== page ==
Ulster Farmers’ Union president, Barclay Bell, says that DAERA must follow the lead of the Scottish Government and publically back the live export trade.
The comments were made following Scottish Rural Affairs Secretary, Fergus Ewing’s, statement this week that the Scottish Government will defend the interests of Scottish agriculture by opposing proposals to ban live exports.
The UFU say Scotland is very similar to Northern Ireland in that agriculture plays a significant role in the rural economy. Mr Bell has commended the Scottish Rural Affairs Secretary for coming out and backing the farming industry.
In Northern Ireland, the farming industry is heavily reliant on the free movement of livestock both within the UK and also to other EU Member States. Mr Bell said without this trade farmers will undoubtedly be worse off and existing production levels, which support the wider agri-food industry, would be undermined.
He added: “We need a competitive and profitable livestock sector. Any attempts to impose more controls or ban live exports would have a hugely detrimental impact,
“The Scottish government has recognised the importance of the free movement of livestock for their farming industry. We need DAERA to do the same.
“Farmers will not accept the excuse that the department needs a Minister in place to support a live export trade that is based on fair and proportionate regulations,” added Mr Bell.
A DAERA spokesperson said: “DAERA recognises that a sustainable and competitive cattle and sheep sector in Northern Ireland are important to the future success of the Northern Ireland agri-food industry and that any restrictions or ban on the export of live animals could have a negative impact on those sectors.
“Departmental officials have been, and continue to be, in contact with their counterparts in the Department for Environment, Food and Rural Affairs (DEFRA) regarding proposals to ban live animal exports from the UK intended for slaughter, fattening and production.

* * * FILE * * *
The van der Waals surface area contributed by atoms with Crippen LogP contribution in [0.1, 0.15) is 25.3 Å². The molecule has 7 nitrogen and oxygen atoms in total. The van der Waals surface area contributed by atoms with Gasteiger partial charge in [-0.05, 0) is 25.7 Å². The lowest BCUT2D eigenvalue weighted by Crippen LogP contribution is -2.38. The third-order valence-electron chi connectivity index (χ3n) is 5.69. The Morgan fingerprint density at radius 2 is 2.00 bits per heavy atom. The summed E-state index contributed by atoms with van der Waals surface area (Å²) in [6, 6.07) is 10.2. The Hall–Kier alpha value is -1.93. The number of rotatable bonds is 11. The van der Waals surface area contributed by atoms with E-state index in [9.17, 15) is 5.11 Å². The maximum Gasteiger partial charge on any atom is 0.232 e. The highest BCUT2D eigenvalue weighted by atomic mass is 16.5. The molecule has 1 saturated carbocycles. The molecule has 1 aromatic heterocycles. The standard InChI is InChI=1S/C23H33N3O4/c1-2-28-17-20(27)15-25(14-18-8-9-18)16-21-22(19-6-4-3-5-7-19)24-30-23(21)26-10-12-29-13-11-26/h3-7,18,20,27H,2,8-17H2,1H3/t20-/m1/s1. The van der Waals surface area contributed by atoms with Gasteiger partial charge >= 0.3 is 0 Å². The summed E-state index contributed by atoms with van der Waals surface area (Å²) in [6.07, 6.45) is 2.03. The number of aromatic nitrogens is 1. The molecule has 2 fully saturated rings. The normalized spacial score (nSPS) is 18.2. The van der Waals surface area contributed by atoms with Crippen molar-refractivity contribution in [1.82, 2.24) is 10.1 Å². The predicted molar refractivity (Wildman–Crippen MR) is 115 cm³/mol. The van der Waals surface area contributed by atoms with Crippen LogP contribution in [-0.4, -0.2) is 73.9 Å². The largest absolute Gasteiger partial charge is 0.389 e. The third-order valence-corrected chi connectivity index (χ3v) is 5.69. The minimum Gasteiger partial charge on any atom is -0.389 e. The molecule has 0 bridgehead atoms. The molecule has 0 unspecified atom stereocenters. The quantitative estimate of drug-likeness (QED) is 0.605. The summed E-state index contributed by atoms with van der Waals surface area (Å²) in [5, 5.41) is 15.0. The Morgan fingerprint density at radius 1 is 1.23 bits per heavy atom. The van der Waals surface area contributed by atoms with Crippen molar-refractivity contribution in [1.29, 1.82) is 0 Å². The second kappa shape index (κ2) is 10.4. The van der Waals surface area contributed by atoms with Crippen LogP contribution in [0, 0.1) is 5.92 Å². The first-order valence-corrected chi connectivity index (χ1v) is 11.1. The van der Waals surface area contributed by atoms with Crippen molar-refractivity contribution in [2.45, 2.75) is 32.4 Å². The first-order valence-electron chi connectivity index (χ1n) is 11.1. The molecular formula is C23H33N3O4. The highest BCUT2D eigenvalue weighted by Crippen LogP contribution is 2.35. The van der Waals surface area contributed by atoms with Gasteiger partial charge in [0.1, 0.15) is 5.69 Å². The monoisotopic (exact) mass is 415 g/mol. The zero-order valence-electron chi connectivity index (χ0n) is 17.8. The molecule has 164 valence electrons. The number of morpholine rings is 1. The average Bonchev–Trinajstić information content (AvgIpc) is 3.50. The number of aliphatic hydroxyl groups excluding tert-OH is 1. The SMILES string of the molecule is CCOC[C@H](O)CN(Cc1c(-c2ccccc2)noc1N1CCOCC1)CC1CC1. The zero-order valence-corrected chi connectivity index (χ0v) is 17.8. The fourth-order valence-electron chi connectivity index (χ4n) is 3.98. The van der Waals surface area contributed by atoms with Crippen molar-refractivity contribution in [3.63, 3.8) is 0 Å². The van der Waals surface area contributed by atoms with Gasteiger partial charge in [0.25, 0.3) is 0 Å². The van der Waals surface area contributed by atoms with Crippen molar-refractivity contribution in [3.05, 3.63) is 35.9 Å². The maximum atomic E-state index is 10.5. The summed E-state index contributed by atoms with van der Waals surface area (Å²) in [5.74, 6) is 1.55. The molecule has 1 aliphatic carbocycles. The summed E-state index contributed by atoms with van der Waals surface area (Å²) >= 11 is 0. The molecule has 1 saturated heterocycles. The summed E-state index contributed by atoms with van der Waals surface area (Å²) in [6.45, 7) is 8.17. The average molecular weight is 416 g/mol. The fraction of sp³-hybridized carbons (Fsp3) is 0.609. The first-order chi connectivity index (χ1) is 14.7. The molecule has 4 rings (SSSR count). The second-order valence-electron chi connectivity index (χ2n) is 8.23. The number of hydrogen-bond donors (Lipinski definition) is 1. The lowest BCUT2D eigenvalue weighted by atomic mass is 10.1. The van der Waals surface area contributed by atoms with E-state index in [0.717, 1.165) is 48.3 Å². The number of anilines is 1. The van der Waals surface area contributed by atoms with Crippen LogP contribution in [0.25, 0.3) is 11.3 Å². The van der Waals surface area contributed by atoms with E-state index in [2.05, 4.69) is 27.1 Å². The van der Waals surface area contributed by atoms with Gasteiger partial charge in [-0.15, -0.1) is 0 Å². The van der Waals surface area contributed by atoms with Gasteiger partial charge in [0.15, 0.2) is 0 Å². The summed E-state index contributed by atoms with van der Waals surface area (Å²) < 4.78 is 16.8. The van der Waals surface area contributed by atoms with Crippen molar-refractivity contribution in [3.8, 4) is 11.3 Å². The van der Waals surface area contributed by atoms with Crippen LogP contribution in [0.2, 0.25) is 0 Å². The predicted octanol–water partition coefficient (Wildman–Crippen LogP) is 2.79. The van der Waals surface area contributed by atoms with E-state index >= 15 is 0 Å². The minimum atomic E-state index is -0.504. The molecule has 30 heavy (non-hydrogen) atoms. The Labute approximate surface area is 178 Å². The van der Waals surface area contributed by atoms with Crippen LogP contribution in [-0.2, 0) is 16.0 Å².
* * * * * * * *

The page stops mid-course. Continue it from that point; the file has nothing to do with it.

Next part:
“The Department has highlighted to DEFRA how a ban on live animal exports from the UK would have a disproportionally adverse impact on Northern Ireland trade in respect of these exports to the Republic of Ireland and other EU Member States.
“In addition to this, officials have been involved in ongoing work with DEFRA and colleagues from other Devolved Administrations regarding the potential to improve the welfare of animals in transport regulations and regime post EU exit.
“We have suggested that it would be prudent to further progress this work and consider any relevant evidence before considering any amendments to the current process.
“Any change in current policy adopted in Northern Ireland is, of course, a matter for Ministers.”
Meanwhile, Upper Bann MP David Simpson, the DUP member of the Westminster EFRA Committee, has called for the continuation of live animal exports from Northern Ireland to the rest of the EU, following the departure of the UK from the EU.
Mr Simpson MP believes that the trade is essential for the livestock sector in Northern Ireland and that the ending of the export of live animals from Northern Ireland would result in an increase in the number of calves slaughtered at birth and have a very negative impact on beef and lamb prices.
He added: “In Westminster there are plans to bring forward a piece of legislation that would prevent the export of live animals from the United Kingdom, including Northern Ireland.
“I do not support this legislation and over the coming weeks I hope to discuss the matter with the DEFRA Minister Michael Gove. As a region who depends on exporting it would be absolute madness to stop the movement of live animals from Northern Ireland.”